The location was odd enough. An anonymous caller reported seeing a dead Florida panther by the side of the Florida Turnpike near Yeehaw Junction. That's more than 150 miles north of where most panthers live.
When Florida Fish and Wildlife Conservation Commission staffers checked out the tip Thursday afternoon, they discovered something more disturbing.
Someone had cut off the panther's head.
On Friday the state wildlife agency offered a reward of up to $1,000 for information that could lead to the arrest of whomever took the grisly souvenir.
"To just simply whack off a panther's head is against the law," explained agency spokeswoman Joy Hill.
Possession of panther parts — even ones that came from an animal that was already dead — is illegal without a state permit, she said.
The decapitated panther, which was found near the Osceola-Indian River county line, had apparently been dead for a couple of days before it was reported, Hill said. At this point, though, no one can say for sure where the panther was killed or what killed it, much less where its head has gone.
"It appears to have been hit by a car," she said. "It was right there on the turnpike."
So far this year 20 panthers have died, according to Dave Onorato, a scientist with the wildlife commission's panther team. Twelve of the 20 were run over, making cars and trucks the primary predator of what the Chickasaw Indians once called "the cat of god."
Two centuries ago the Florida panther roamed throughout the Southeast. But since at least 1967, when it was included in the nation's first endangered species list, the panther population has been largely confined to the state's swampy southern tip.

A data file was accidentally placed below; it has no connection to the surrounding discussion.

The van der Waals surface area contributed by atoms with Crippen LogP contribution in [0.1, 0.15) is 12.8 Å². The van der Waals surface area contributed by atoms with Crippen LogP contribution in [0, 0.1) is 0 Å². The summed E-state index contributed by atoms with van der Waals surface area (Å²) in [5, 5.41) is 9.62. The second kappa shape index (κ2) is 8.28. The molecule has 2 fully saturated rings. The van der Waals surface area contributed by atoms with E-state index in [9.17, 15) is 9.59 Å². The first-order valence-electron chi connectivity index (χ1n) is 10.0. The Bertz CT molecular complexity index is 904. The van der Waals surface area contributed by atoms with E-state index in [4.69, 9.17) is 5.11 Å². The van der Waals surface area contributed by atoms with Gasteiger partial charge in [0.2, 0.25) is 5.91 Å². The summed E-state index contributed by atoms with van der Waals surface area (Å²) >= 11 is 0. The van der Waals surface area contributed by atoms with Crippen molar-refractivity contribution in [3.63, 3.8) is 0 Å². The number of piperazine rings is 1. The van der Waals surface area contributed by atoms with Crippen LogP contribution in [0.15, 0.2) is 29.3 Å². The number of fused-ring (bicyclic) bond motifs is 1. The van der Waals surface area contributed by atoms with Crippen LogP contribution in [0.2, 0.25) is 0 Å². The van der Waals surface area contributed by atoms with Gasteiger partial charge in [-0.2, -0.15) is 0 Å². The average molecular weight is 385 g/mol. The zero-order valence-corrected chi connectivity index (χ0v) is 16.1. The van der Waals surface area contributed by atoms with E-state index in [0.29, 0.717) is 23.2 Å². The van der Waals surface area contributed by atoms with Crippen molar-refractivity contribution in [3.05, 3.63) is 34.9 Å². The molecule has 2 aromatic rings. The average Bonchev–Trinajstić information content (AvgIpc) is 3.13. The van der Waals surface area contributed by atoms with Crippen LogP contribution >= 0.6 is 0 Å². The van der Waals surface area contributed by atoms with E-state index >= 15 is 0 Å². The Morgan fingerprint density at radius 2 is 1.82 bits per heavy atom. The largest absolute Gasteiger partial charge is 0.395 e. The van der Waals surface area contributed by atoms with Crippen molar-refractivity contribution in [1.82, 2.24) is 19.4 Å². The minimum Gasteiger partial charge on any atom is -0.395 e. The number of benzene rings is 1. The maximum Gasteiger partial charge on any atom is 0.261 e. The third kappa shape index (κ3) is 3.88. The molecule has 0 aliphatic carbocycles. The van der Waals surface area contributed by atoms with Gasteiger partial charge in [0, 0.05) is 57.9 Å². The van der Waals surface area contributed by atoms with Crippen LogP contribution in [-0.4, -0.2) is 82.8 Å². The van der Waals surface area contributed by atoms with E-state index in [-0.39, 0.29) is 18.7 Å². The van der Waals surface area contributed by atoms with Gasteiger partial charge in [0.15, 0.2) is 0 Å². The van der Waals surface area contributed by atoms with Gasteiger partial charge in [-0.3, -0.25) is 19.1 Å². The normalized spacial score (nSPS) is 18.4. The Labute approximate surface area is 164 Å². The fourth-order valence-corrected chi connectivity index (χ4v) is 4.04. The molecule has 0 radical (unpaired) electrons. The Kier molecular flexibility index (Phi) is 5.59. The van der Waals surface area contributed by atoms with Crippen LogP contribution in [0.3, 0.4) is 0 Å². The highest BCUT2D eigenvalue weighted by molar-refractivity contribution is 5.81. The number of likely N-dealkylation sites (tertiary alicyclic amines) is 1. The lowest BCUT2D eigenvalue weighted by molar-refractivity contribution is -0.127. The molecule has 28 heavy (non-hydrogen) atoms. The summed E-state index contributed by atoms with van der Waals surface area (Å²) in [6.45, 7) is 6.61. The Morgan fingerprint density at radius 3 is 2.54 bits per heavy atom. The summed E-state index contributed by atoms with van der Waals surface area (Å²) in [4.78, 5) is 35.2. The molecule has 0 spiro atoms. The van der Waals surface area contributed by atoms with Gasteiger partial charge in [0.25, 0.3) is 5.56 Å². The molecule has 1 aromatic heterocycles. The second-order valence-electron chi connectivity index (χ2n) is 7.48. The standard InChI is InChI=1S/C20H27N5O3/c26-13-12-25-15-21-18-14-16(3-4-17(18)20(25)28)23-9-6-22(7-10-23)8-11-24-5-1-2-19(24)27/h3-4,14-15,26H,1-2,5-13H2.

About 100 prowl the woods and water there now, hunting for deer and hogs. From time to time, though, one of the wide-ranging males will show up well north of its normal habitat. Four years ago one was run over on Interstate 95 near St. Augustine.
Although it's been Florida's official state animal since 1981 — not to mention a popular license plate icon and the mascot of Miami's pro hockey team — panthers have had it particularly rough lately.
In April, someone shot a female panther in Hendry County near the Big Cypress National Preserve. Despite the offer of a $15,000 reward, federal officials still have made no arrests in that case.
More problematic was the case of a hunter in Georgia who called authorities last fall to report that he'd shot a big cat he thought was threatening him. Genetic tests this summer confirmed that it was a male panther that had roamed so far north it had crossed the state line.
And then there's another panther mystery. Officials still have not revealed the cause of death for one panther found dead last month near the Ave Maria development in Collier County, saying the case is still under investigation.